The new Lafayette Utilities System director could be making as much or more than former director Terry Huval earned for overseeing LUS and the fiber program.
Huval, who was LUS director for 24 years, was paid about $253,000 a year. He retired in July.
His salary, the largest of Lafayette Consolidated Government's directors, including the mayor-president's, was controversial. Former City-Parish President Joey Durel gave Huval a $100,000 a year raise in September 2013 after the fiber system began operating and after Huval was courted by other utilities and the American Public Power Association.
Huval was retained as LUS director when Joel Robideaux was elected mayor-president in 2015. When Huval retired, the council, at Robideaux's request, split the fiber/communications system from the utilities system.
Robideaux said at the time he thought the fiber system should be separate in part to lessen the work load on the LUS director.
Robideaux budgeted only $150,000 for the LUS director's salary and $115,000 for the communications system director for the 2018-19 fiscal year that ends Oct. 31. Some Lafayette City-Parish Council members said at the time $150,000 was insufficient to attract the caliber candidate they want.
Last week, based on research from a consulting engineer, Robideaux conceded. The council and Lafayette Public Utilities Authority, which oversees LUS, introduced ordinances Feb. 5 to increase the new LUS director’s salary by $88,386, bringing it to $238,386.
“The Lafayette Utilities System has a long history of competent management which has benefited the community and the city,” Joseph Mancinelli, general manager of consulting engineers NewGen Strategies and Solutions, wrote in a Feb. 7 letter to Robideaux. “We believe that it is important to replace the current director with a highly qualified candidate, which may require the city to pay more than originally contemplated.”
A review of salaries for general managers and similar positions with not-for-profit electric utilities, Mancinelli wrote, shows their compensation ranges from about $100,000 to more than $400,000 a year.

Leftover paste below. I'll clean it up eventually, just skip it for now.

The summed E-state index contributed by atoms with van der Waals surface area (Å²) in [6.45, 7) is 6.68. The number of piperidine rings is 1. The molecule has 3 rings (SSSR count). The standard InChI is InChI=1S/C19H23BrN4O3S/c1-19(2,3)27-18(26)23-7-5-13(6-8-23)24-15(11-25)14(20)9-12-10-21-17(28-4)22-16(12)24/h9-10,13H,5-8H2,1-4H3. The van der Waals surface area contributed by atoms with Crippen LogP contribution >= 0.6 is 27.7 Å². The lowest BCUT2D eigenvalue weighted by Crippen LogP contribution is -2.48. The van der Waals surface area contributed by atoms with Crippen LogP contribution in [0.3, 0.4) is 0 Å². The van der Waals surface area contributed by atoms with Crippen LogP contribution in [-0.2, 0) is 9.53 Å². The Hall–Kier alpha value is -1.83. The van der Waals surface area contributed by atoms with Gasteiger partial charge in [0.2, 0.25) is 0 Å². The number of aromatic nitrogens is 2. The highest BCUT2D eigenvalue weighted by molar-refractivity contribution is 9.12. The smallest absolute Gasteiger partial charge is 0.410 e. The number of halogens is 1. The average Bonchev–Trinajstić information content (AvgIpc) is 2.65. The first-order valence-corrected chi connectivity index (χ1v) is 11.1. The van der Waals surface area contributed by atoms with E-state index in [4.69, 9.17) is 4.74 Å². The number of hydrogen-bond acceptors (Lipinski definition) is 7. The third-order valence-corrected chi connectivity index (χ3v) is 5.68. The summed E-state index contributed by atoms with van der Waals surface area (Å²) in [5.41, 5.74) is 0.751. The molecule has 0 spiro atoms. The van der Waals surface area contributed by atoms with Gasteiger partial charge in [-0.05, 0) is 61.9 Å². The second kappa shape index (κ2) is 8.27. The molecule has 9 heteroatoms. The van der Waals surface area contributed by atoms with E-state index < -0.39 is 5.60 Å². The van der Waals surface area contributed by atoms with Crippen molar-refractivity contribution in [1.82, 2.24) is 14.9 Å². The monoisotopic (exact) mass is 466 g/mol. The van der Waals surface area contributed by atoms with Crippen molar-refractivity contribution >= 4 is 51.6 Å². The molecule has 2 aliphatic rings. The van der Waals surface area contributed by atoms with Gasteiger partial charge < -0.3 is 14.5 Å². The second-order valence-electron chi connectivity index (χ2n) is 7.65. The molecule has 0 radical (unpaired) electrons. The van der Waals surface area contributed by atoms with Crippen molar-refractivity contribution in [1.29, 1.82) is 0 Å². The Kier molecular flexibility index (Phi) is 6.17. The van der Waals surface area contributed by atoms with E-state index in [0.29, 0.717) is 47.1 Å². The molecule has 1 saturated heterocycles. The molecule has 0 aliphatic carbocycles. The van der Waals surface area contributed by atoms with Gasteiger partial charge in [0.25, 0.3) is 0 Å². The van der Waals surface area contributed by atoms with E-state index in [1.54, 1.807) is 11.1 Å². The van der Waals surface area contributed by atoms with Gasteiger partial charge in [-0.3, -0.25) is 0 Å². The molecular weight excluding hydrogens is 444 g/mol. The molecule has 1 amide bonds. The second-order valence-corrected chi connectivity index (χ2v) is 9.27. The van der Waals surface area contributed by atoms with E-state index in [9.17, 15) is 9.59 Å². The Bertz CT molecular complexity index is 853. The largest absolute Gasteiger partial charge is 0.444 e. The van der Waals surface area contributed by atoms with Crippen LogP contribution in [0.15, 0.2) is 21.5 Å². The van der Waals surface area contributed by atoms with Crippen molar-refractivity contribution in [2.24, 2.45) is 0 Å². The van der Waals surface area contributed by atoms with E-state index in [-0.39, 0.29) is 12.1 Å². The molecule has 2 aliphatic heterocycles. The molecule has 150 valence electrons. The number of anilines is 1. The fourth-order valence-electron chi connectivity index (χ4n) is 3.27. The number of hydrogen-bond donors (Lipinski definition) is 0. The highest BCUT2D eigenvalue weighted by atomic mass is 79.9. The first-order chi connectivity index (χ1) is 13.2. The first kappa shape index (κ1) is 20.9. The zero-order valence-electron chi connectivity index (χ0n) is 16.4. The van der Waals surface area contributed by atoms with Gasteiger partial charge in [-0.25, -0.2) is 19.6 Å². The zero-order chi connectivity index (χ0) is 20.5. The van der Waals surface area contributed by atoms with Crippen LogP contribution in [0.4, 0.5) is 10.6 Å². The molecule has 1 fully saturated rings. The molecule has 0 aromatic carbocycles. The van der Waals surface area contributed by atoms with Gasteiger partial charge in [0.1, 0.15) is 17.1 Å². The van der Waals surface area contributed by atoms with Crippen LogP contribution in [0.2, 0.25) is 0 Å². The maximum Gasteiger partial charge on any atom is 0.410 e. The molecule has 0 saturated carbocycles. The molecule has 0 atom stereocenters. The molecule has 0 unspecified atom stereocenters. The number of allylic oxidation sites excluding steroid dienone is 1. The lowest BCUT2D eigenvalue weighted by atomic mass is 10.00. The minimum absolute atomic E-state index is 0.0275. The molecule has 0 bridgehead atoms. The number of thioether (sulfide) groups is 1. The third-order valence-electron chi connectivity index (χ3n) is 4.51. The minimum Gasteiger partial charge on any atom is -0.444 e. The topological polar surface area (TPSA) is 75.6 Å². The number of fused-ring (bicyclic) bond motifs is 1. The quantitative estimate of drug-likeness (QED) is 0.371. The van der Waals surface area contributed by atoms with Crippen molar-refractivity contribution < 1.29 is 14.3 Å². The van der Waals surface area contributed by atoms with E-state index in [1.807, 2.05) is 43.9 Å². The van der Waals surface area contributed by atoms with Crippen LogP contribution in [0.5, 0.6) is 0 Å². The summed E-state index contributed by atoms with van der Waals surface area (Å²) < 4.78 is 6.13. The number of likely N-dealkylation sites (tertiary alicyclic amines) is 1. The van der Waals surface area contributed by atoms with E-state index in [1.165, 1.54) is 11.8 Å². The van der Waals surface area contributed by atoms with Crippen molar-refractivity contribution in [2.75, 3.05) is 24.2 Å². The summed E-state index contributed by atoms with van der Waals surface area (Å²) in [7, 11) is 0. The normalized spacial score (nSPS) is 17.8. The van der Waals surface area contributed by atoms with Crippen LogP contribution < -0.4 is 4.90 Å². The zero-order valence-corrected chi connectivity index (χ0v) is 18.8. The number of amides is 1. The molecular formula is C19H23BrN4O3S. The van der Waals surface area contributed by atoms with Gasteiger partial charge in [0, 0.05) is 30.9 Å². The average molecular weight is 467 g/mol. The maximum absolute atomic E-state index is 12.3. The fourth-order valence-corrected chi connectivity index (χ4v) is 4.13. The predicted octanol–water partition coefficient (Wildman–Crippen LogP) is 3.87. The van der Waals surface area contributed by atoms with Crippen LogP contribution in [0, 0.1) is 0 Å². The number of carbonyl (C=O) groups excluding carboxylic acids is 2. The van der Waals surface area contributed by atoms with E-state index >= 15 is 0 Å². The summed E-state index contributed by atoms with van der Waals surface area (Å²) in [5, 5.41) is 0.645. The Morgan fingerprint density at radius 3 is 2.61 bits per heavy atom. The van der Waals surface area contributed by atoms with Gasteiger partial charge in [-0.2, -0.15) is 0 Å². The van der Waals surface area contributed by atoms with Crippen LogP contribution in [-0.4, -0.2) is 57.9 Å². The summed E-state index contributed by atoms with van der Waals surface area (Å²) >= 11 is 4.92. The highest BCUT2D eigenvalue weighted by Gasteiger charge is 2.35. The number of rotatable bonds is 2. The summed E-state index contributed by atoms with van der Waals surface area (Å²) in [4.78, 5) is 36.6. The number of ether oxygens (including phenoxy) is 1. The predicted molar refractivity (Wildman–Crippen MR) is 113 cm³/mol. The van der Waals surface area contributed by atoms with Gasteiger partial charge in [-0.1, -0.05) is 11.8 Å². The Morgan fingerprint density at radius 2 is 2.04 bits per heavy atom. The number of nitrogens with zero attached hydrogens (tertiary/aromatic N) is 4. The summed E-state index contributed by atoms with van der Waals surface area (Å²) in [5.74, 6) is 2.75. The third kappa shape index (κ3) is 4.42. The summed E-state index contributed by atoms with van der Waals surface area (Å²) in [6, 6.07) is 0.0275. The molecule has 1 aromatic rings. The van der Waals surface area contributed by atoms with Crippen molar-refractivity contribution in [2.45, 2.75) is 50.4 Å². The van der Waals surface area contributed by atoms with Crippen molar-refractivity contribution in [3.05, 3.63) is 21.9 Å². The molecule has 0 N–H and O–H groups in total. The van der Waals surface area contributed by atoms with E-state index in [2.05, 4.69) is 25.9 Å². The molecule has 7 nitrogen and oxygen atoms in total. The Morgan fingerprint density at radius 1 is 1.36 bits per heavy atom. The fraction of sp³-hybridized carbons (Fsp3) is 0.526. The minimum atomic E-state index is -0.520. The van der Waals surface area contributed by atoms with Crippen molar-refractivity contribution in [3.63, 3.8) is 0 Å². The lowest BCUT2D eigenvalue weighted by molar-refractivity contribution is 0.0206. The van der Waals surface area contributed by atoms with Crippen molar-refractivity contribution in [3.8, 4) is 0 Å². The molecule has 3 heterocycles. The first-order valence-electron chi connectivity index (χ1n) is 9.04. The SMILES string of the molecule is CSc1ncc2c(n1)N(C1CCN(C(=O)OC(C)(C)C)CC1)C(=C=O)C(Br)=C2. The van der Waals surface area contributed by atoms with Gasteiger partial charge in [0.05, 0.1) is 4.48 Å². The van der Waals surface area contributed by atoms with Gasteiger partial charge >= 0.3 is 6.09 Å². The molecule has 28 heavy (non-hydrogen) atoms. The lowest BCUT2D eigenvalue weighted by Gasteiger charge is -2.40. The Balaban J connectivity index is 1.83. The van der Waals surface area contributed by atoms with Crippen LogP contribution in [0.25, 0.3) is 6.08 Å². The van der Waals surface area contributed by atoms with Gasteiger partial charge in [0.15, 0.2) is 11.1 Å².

Distribution cooperative utility systems in Louisiana, which compete with municipal utilities for general managers, pay “substantially more” than municipalities, he wrote.
The Alexandria utilities director’s position, which includes oversight of the electric, water, wastewater and natural gas systems, is the most similar to the LUS director’s position, Mancinelli wrote. The Alexandria director’s total compensation is about $142,000 a year, but the four Alexandria systems’ combined revenue is about half of LUS revenues.
By comparison, the Beauregard Electric Cooperative, with $97.7 million in annual revenue, pays its director $270,000 a year; Dixie Electric Co-op, with $208.6 million in annual revenue, pays its director $420,000 a year; and Southwest Louisiana Electric, with $225.4 million a year, pays its director $366,000 a year, according to data Mancinelli presented in the letter.
Mancinelli wrote the letter after Councilman Kenneth Boudreaux asked for a comparison of salaries broken down by various utilities in the state.
NewGen is working with the LPUA and administration to establish the salary range and qualifications expected of LUS director candidates. Robideaux said the company will review applicants and provide him with a short list for further review.
Jeff Stewart is serving as interim LUS director. He worked with LUS 17 years before the appointment, most recently working as engineering and power supply manager. He has indicated an interest in the permanent appointment.
On Nov. 21, Teles Fremin, who has worked for Lafayette Utilities System for more than 17 years and served in various roles, was named the first director of LUS Fiber.